17 © 2010 Pearson Education, Inc. Strictly speaking, the photons of light incident on glass are A.also the ones that travel through and exit the other side. B.not the ones that travel through and exit the other side. C.absorbed and transformed to thermal energy. D.diffracted. Transparent Materials CHECK YOUR NEIGHBOR

18 © 2010 Pearson Education, Inc. Strictly speaking, the photons of light incident on glass are A.also the ones that travel through and exit the other side. B.not the ones that travel through and exit the other side. C.absorbed and transformed to thermal energy. D.diffracted. Explanation: Figure 26.7 illustrates this nicely. The light that exits the glass is not the same light that begins the process of absorption and re-emission. Transparent Materials CHECK YOUR ANSWER

19 © 2010 Pearson Education, Inc. Compared with the frequency of illuminating light on a sheet of transparent plastic, the frequency of light that is transmitted A.is slightly less. B.is the same. C.is slightly higher. D.depends on the type of plastic. Transparent Materials CHECK YOUR NEIGHBOR

20 © 2010 Pearson Education, Inc. Compared with the frequency of illuminating light on a sheet of transparent plastic, the frequency of light that is transmitted A.is slightly less. B.is the same. C.is slightly higher. D.depends on the type of plastic Explanation: Speed of light in plastic may vary, but the frequency transmitted doesnt. Transparent Materials CHECK YOUR ANSWER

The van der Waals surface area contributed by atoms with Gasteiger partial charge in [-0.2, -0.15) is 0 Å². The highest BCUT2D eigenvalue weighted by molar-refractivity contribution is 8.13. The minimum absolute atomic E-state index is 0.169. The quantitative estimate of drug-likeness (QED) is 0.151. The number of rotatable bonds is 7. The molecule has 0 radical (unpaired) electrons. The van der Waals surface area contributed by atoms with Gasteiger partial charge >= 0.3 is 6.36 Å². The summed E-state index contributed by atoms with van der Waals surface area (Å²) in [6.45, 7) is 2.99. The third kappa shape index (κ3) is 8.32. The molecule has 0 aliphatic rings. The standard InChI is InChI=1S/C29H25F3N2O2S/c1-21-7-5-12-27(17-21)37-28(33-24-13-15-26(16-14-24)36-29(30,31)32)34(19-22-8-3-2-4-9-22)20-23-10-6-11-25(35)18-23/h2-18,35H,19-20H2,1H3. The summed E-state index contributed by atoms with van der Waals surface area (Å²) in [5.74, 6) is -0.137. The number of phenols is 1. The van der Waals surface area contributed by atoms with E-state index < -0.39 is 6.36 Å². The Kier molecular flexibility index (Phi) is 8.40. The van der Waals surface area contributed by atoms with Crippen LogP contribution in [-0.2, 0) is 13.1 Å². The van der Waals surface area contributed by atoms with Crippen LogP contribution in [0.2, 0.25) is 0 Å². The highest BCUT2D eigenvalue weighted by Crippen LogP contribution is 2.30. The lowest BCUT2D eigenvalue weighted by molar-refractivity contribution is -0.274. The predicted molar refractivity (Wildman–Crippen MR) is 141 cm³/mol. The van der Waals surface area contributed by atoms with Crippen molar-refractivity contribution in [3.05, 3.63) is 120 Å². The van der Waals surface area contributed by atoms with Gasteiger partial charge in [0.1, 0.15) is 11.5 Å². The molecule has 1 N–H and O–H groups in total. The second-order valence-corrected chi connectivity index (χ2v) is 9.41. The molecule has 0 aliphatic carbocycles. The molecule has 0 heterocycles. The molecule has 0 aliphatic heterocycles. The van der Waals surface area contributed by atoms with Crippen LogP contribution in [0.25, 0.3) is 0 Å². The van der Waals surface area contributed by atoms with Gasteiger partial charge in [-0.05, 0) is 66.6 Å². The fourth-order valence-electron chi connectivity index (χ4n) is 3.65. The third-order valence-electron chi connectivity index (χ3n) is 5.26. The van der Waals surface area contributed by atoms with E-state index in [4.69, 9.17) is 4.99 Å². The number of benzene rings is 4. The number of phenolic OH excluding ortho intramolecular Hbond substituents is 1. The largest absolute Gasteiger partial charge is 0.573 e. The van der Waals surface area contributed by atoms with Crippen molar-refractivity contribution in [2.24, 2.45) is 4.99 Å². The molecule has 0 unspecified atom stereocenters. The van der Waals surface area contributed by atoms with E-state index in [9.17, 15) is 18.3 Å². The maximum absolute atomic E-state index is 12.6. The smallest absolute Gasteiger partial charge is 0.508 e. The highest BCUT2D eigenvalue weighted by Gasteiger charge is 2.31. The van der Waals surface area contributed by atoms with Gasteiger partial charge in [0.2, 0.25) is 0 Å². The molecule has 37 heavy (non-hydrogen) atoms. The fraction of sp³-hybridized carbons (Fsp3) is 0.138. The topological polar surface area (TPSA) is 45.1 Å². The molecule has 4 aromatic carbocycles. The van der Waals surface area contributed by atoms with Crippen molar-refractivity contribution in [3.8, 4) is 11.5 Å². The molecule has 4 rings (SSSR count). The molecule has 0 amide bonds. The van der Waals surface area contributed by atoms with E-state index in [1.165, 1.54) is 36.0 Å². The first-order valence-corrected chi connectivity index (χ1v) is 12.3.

21 © 2010 Pearson Education, Inc. The average speed of light is less in A.air before entering glass. B.glass. C.air after emerging from glass. D.None of the above. Transparent Materials CHECK YOUR NEIGHBOR

22 © 2010 Pearson Education, Inc. The average speed of light is less in A.air before entering glass. B.glass. C.air after emerging from glass. D.None of the above. Transparent and Opaque Materials CHECK YOUR ANSWER

23 © 2010 Pearson Education, Inc. Opaque Materials Most things around us are opaquethey absorb light without re-emitting it. –Books, desks, chairs, and people are opaque. Vibrations given by light to their atoms and molecules are turned into random kinetic energyinto internal energy. –These materials become slightly warmer.